"First, the police officer must base his conclusion of actual authority on facts, not assumptions or impressions. He must continue his inquiry until he has reliable information on which to base a finding of actual authority to consent. . . . Second, even when the consenting individual explicitly asserts that he lives there, if 'the surrounding circumstances could conceivably be such that a reasonable person would doubt its truth,' the police officer must make further inquiry to resolve the ambiguity. [Illinois v.] Rodriguez, supra at 188. The police officer owes a duty to explore, rather than ignore, contrary facts tending to suggest that the person consenting to the search lacks actual authority. Police must not only thoroughly question the individual consenting to the search with respect to his or her actual authority, but also pay close attention to whether the surrounding circumstances indicate that the consenting individual is truthful and accurate in asserting common authority over the premises."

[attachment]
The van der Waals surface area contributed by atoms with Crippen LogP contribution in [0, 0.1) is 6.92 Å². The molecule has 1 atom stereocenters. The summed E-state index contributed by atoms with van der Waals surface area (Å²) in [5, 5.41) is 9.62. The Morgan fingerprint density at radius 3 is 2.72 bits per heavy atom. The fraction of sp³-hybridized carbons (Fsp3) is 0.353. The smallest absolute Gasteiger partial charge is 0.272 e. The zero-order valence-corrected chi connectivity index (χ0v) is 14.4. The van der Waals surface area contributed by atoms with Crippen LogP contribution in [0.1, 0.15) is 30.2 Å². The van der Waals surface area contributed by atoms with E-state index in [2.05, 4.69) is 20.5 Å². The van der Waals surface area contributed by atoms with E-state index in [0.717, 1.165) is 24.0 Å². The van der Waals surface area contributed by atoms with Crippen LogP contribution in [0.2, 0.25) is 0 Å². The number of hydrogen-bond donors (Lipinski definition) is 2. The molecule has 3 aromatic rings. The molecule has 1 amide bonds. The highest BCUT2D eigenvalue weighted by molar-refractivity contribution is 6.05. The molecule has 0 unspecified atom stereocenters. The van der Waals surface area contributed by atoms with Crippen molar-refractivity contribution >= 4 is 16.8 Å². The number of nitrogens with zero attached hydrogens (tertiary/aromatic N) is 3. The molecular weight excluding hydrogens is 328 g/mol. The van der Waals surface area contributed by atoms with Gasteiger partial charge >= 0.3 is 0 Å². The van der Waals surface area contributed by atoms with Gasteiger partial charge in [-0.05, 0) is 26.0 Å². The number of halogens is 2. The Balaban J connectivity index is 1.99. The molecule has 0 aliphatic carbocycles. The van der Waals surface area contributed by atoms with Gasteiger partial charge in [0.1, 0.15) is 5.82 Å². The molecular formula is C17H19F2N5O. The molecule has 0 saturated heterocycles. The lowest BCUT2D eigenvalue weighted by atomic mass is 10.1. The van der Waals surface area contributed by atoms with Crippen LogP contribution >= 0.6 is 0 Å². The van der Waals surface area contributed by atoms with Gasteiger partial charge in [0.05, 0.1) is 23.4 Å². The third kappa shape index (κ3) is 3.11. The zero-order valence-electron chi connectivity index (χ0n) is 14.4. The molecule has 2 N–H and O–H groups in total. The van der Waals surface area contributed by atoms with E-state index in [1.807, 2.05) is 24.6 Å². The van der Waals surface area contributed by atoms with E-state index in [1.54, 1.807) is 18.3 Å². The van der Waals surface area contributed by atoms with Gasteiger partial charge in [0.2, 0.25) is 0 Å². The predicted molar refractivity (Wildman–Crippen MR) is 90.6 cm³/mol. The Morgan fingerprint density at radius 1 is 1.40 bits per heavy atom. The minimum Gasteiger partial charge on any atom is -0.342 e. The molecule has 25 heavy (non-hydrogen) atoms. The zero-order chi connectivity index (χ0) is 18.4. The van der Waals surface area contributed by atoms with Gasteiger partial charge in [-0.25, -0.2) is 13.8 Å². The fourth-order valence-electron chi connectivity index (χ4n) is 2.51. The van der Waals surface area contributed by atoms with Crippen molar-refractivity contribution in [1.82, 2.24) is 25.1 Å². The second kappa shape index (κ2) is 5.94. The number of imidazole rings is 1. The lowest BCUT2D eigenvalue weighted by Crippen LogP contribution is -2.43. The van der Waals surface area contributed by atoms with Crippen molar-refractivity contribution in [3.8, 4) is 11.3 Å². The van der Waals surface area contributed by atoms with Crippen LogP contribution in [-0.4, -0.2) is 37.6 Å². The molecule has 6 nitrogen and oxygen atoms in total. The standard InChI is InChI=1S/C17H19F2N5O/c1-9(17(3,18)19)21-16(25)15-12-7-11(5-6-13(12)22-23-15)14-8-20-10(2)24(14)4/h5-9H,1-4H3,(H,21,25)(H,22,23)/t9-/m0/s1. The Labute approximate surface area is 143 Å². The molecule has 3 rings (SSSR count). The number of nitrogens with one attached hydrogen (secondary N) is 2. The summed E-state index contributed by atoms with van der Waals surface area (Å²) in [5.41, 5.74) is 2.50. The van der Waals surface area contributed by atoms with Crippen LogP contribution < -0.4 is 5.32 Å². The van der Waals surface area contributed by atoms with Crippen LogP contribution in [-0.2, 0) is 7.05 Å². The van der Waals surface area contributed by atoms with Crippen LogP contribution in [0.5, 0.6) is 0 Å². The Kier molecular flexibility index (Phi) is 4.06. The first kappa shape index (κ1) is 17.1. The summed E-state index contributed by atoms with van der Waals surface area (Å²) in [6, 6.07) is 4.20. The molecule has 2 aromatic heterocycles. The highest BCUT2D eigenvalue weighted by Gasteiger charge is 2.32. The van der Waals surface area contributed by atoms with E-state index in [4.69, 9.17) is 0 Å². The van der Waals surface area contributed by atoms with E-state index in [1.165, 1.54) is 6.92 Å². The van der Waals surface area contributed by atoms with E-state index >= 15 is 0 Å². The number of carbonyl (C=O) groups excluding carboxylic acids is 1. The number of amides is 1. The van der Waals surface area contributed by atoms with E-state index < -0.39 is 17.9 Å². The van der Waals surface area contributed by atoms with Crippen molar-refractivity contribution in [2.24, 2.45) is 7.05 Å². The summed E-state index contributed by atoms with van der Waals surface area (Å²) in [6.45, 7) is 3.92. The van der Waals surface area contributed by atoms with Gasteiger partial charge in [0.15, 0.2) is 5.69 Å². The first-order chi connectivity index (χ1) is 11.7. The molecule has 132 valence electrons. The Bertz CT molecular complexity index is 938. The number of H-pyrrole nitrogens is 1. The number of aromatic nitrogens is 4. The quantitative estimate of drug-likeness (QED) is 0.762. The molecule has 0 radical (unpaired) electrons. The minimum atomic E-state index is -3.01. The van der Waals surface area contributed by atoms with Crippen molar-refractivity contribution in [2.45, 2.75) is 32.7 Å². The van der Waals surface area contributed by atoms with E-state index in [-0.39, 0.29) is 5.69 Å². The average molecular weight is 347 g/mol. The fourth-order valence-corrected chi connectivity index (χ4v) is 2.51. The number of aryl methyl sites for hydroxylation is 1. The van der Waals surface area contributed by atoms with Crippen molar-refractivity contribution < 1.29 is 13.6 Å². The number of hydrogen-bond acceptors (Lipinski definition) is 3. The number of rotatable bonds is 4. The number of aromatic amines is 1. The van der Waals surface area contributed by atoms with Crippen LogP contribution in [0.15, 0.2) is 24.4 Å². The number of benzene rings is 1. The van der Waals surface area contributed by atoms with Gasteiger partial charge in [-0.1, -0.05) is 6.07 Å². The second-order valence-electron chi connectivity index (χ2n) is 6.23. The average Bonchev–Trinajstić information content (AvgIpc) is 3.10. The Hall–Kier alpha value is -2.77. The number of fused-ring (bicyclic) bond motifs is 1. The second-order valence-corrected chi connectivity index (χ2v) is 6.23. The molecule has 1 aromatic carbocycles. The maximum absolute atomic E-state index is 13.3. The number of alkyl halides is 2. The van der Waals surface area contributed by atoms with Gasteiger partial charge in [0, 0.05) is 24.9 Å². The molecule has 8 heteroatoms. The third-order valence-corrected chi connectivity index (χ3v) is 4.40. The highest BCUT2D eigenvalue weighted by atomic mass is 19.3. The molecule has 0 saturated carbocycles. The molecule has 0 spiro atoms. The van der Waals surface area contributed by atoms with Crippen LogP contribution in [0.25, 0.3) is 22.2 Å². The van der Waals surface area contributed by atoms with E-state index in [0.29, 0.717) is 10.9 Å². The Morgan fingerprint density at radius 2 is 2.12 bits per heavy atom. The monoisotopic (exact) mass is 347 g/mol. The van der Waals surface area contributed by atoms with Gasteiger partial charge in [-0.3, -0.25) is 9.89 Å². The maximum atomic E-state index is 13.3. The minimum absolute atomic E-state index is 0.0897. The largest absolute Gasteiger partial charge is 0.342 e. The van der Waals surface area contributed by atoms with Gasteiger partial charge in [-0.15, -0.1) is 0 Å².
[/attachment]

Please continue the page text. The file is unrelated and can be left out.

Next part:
Commonwealth v. Porter P., supra at 271-272.
In this case, the Commonwealth concedes that the woman who answered the door to the defendant's home did not have the actual authority to let Desimone inside. The issue, therefore, is whether she had apparent authority to permit his entry. We analyze the issue under art. 14, referencing some Fourth Amendment jurisprudence where instructive and not inconsistent with art. 14. See Commonwealth v. Porter P., supra at 265 n.9.
We conclude that, on the facts of this case, it was not objectively reasonable for Desimone to have thought that the woman who came to the door had the authority to permit him to enter. Consequently, there was no valid consent to justify the warrantless entry into the defendant's home, and the entry violated art. 14.